William Makepeace Thackeray Biography

This Biography consists of approximately 30 pages of information about the life of William Makepeace Thackeray.
This section contains 8,808 words
(approx. 30 pages at 300 words per page)
Buy the William Makepeace Thackeray Biography

Dictionary of Literary Biography on William Makepeace Thackeray

William Makepeace Thackeray was, after Charles Dickens, the most celebrated British novelist of the nineteenth century. Today his reputation rests mostly on Vanity Fair (1847-1848) and has been eclipsed by that of George Eliot; even Anthony Trollope, who considered himself a "lesser Thackeray," has more novels still in print and a more loyal following. In his own day, however, many intellectuals preferred Thackeray to Dickens. Trollope ranked Thackeray first among the English novelists of the nineteenth century; Charlotte Brontë, who dedicated the second edition (1848) of Jane Eyre (1847) to Thackeray, found in him a "profound and unique intellect"; Leslie Stephen compared him to Honoré de Balzac.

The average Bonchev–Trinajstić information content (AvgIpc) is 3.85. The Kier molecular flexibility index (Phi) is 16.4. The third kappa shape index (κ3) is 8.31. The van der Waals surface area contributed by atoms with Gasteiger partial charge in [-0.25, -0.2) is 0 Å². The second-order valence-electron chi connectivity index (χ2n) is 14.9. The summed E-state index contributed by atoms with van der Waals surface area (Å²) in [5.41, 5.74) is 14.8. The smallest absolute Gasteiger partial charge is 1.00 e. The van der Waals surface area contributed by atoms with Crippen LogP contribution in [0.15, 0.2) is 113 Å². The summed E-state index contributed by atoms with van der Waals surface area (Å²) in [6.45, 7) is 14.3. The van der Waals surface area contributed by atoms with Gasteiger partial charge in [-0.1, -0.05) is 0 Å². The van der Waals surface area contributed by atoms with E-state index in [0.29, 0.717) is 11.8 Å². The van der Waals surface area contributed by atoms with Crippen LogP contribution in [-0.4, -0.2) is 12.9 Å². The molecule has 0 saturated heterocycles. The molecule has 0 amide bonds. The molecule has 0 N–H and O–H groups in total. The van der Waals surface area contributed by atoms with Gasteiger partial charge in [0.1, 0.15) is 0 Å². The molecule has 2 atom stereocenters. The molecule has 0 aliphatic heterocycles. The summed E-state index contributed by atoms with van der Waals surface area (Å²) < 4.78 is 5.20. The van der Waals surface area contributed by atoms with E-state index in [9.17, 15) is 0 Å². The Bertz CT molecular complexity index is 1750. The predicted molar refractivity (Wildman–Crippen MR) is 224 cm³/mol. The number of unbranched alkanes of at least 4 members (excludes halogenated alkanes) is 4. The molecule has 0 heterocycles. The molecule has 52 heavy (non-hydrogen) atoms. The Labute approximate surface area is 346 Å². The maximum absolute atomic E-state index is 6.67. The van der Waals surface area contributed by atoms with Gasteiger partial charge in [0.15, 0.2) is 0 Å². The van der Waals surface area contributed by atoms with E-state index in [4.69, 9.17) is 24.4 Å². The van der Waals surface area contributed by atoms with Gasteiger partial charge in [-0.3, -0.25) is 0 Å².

As a novelist Thackeray constantly fought for literary realism, and this quest led him into parodying and burlesquing literary forms, genres, and conventions. If the eighteenth century was the age of satire and the nineteenth century was the age of...

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This section contains 8,808 words
(approx. 30 pages at 300 words per page)
Buy the William Makepeace Thackeray Biography
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Dictionary of Literary Biography
William Makepeace Thackeray from Dictionary of Literary Biography. ©2005-2006 Thomson Gale, a part of the Thomson Corporation. All rights reserved.
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